A population-based, cross-sectional survey of the Zuni Pueblo: a collaborative approach to an epidemic of kidney disease. Academic Article uri icon


  • Approximately 80% of the Zuni Indians live in Zuni Pueblo in rural New Mexico. The Zuni are relatively endogamous and differ culturally and ethnically from neighboring tribes. The Zuni Pueblo is experiencing an epidemic of renal disease. The prevalence of end-stage renal disease (ESRD) among the Zuni Indians, adjusted for age and gender, is 6-fold and 21-fold higher than the prevalence rates for Native Americans and European Americans. Almost all Zuni tribal members have a relative with ESRD. This has led to strong public support for renal research. In response, the Zuni community has partnered with the Indian Health Service (IHS), University of New Mexico Health Sciences Center (UNMHSC), Southwest Foundation for Biomedical Research (SFBR), Dialysis Clinic Inc (DCI), and the National Institutes of Health (NIH) to establish a research consortium, the Zuni Kidney Project (ZKP). The goal of the ZKP is to reduce the burden of renal disease in the Zuni community. The ZKP combines traditional, population-based, epidemiologic methods with modern techniques of population genetics. The foundation of the ZKP is a population-based, cross-sectional survey (PBCSS). The PBCSS has 3 specific aims: (1) estimate the prevalence of renal disease in Zuni; (2) assess risk factors for renal disease susceptibility; and (3) identify participants for planned case-control, longitudinal cohort, and family studies designed to identify environmental, familial, and genetic risk factors for the susceptibility and/or progression of renal disease. Preliminary results of the PBCSS confirm that the epidemic of renal disease in Zuni Indians is due to high rates of both diabetic and nondiabetic renal disease.Copyright 2002 by the National Kidney Foundation, Inc.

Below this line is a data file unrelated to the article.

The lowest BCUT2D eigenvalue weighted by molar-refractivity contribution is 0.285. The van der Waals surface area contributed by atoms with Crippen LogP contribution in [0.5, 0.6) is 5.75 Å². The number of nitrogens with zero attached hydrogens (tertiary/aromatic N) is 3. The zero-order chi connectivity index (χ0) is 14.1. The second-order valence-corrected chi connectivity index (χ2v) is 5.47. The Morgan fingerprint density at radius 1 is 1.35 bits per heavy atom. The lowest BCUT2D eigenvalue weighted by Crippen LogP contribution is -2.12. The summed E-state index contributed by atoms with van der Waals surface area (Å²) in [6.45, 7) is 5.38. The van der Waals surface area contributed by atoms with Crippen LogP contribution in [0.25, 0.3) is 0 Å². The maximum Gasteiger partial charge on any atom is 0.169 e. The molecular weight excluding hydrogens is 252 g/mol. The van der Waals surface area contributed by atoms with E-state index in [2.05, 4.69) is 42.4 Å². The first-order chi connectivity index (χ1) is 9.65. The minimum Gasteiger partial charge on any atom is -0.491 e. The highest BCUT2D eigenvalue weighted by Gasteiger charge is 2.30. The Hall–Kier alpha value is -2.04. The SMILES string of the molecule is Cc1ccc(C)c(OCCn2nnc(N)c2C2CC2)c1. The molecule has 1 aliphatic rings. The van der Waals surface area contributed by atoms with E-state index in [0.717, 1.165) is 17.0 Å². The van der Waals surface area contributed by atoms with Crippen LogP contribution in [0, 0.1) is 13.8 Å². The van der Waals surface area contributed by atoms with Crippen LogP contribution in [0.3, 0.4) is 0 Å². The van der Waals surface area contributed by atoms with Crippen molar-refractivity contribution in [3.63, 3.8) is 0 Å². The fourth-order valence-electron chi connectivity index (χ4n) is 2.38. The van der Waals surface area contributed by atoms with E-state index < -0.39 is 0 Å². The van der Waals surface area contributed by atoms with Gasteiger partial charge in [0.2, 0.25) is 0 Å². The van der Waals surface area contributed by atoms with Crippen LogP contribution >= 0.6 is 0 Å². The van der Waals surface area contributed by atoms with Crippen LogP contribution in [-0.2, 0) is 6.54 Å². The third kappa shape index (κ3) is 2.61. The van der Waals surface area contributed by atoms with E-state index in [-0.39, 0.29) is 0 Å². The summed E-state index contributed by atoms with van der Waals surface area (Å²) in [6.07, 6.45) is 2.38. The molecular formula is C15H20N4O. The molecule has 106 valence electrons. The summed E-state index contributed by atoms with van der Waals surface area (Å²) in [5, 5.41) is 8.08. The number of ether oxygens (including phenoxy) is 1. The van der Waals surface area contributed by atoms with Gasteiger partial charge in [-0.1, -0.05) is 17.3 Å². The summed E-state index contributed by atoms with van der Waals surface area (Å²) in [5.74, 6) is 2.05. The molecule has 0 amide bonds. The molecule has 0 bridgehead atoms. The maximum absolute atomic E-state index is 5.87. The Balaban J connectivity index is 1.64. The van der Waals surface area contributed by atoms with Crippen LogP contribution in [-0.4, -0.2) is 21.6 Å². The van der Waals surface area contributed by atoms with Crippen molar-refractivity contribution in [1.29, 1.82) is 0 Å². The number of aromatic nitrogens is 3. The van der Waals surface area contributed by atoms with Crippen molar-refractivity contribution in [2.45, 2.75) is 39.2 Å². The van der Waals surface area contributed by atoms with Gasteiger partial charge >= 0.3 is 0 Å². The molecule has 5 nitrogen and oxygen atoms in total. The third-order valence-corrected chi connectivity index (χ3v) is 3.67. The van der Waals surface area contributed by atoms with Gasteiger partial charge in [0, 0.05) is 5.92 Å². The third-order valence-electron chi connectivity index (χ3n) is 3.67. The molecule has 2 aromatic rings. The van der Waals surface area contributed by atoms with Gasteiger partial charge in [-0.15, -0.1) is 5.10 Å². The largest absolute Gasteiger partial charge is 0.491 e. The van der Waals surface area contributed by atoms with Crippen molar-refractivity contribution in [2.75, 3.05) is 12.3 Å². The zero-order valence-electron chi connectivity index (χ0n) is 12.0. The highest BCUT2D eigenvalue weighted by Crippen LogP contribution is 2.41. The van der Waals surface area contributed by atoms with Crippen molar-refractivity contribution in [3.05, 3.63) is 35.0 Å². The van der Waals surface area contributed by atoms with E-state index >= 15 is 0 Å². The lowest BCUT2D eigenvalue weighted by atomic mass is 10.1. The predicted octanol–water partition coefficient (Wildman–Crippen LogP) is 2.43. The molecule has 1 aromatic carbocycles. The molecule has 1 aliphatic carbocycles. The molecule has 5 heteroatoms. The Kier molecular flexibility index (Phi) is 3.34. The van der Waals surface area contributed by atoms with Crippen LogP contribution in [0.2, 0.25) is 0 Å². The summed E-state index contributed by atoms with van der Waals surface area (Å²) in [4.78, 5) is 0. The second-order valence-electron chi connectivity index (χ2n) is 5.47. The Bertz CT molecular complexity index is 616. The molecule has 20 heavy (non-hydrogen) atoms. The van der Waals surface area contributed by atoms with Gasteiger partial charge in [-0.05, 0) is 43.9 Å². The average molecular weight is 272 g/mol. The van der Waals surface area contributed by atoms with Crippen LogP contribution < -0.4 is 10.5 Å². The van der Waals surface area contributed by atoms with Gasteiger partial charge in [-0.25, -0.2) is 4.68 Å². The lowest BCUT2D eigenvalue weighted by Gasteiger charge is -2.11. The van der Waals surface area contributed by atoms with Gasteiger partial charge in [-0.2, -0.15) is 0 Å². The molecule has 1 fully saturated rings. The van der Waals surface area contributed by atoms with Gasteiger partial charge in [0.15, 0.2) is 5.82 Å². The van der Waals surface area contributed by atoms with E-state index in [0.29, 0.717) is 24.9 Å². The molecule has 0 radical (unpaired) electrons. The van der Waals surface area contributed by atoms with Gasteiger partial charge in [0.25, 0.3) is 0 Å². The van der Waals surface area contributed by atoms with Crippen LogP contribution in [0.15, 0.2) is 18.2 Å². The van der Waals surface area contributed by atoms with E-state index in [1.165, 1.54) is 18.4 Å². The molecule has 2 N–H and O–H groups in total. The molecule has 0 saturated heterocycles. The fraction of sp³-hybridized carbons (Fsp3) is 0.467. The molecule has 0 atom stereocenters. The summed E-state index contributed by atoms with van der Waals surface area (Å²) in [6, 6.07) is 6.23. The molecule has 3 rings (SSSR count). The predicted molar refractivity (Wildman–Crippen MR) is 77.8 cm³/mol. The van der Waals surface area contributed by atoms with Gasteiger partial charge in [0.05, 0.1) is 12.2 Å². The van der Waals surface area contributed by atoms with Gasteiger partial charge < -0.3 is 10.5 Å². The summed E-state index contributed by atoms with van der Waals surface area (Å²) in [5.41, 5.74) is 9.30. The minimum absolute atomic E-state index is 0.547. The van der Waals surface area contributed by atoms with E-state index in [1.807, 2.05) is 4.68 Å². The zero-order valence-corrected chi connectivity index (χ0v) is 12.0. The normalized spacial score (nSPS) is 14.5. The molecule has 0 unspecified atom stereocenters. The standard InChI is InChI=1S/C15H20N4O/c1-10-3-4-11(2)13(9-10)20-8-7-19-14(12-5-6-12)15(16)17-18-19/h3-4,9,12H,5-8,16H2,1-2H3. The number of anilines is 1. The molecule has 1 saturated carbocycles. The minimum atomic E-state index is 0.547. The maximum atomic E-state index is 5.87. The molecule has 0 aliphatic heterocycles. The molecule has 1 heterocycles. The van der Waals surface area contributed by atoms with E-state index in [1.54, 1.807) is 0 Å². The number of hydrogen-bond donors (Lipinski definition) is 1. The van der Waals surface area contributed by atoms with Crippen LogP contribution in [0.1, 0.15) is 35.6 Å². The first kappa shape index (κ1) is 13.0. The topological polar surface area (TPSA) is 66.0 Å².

publication date

  • February 2002